As visitors return to hotels, residents hit the shops again and developers move ahead with projects, Scotts Valley has found itself in the fortunate position of beating its own financial forecast—in some ways by a lot.
The city now says it will likely bring in $1.7 million in revenue this year, which is 12% over what it originally expected.
The revelations were in the 2021-22 Mid-Year Financial Review, which looks at Scotts Valley’s books through Dec. 31.
Staff cautioned that this picture is colored by $1.4 million in one-time funding, however, the review proved the community’s pandemic rebound is real.
Because, while utility and property tax revenues were stable, staff now budgets accommodation providers will ultimately hand over $170,000 more than first thought. That’s a 12% jump.
“This is the result of better-than-anticipated occupancy levels as the region eases into a recovery from the pandemic with business and leisure travel slowly starting to return to pre-pandemic levels,” staff reported.
And Community Development Fee revenue has done quite well, thanks to new commercial and residential projects. These revenues have already sailed past the $686,300 the city was expecting for the entire year. Now it pegs the final figure closer to $1.4 million.
A highlight of the report was the sales tax revenues that seem to be coming in $745,000 over the $5.7 million budget.
Looking ahead, staff predicts long-term revenues will grow by about 2% in the fiscal year 2021-22.
Meanwhile, the city says it will spend $800,000 (6%) less than it thought it would have to in order to keep the community’s gears turning.
“This is primarily the result of staffing vacancies and challenges with undertaking projects in several different departments throughout the city,” staff reported.
And it got high marks from a third-party analyst for how it handled last year’s ledgers.
“The city’s financial outlook remains sound despite the Covid-19 pandemic,” stated external auditor Badawi & Associates.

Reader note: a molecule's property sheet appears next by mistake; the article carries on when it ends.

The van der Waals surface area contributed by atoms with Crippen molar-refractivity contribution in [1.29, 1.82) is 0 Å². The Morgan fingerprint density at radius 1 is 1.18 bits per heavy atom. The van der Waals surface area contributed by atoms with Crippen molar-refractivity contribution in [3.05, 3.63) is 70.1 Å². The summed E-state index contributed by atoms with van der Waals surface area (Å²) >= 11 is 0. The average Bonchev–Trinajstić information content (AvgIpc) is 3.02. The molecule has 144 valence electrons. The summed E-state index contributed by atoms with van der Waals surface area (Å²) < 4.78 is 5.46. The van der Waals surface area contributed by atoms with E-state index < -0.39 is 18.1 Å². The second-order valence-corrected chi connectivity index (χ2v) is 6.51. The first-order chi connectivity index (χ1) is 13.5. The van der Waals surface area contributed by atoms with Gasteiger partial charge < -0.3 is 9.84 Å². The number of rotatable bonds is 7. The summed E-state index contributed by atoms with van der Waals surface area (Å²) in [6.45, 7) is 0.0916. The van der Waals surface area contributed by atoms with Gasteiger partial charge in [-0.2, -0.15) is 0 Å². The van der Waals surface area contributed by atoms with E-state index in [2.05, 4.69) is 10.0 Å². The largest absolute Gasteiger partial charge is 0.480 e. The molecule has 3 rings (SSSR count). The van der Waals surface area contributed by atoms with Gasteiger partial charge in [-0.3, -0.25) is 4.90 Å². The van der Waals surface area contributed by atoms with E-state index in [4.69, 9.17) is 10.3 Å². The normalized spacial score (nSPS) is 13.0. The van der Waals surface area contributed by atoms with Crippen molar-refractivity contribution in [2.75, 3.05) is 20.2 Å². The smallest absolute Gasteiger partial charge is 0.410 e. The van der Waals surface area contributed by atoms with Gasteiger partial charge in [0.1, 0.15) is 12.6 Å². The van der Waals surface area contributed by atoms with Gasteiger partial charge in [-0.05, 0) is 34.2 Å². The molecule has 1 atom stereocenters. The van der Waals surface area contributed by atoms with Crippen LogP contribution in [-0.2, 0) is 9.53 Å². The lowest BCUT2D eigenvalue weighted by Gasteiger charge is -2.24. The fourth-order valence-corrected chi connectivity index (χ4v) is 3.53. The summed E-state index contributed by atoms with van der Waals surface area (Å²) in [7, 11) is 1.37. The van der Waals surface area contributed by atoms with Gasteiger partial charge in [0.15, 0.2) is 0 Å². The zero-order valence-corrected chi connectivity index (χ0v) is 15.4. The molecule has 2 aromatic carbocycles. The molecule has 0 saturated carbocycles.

Administrative Services Director Casey Estorga said the audited annual report, up to the end of June 30, 2021, showed the city had $549,000 less in actual expenditures than it had budgeted for.
Estorga reported the city had expected to bring in $12.53 million in revenue, last year, but actually generated $15.2 million—so $2.67 million more than originally anticipated.
“We were over budget in revenues and under budgets in expenditures,” he said. “Looking at the general fund, that calculates to a net impact of roughly $3 million.”
That budget reflects a city deep in the throes of the coronavirus crisis.
“Some services were put on pause, and so you see some of our expenses were cut, because we didn’t have the same staffing expenditures,” he said. “Also, there were challenges with working with our partners—whether that’s a vendor or consultant—to provide services, because the pandemic was sincerely global.”
Councilman Jack Dilles said it was a relief to hear the good news.
“I know we still have lots of issues, but it’s great to have some real positive trends here,” he said. “It gives us a little bit of breathing room.”
Councilman Randy Johnson said in the background of the financial update is the reality that Target is opening a location in town, meaning additional sales tax money is likely on its way. And nonprofit conference center 1440 Multiversity’s recent deal with tech company Salesforce should result in a hefty chunk of hotel-tax change, he added.
“Are you going to project additional funds?” Johnson asked of staff.
So far the city has stuck with “very conservative” estimates, Estorga said.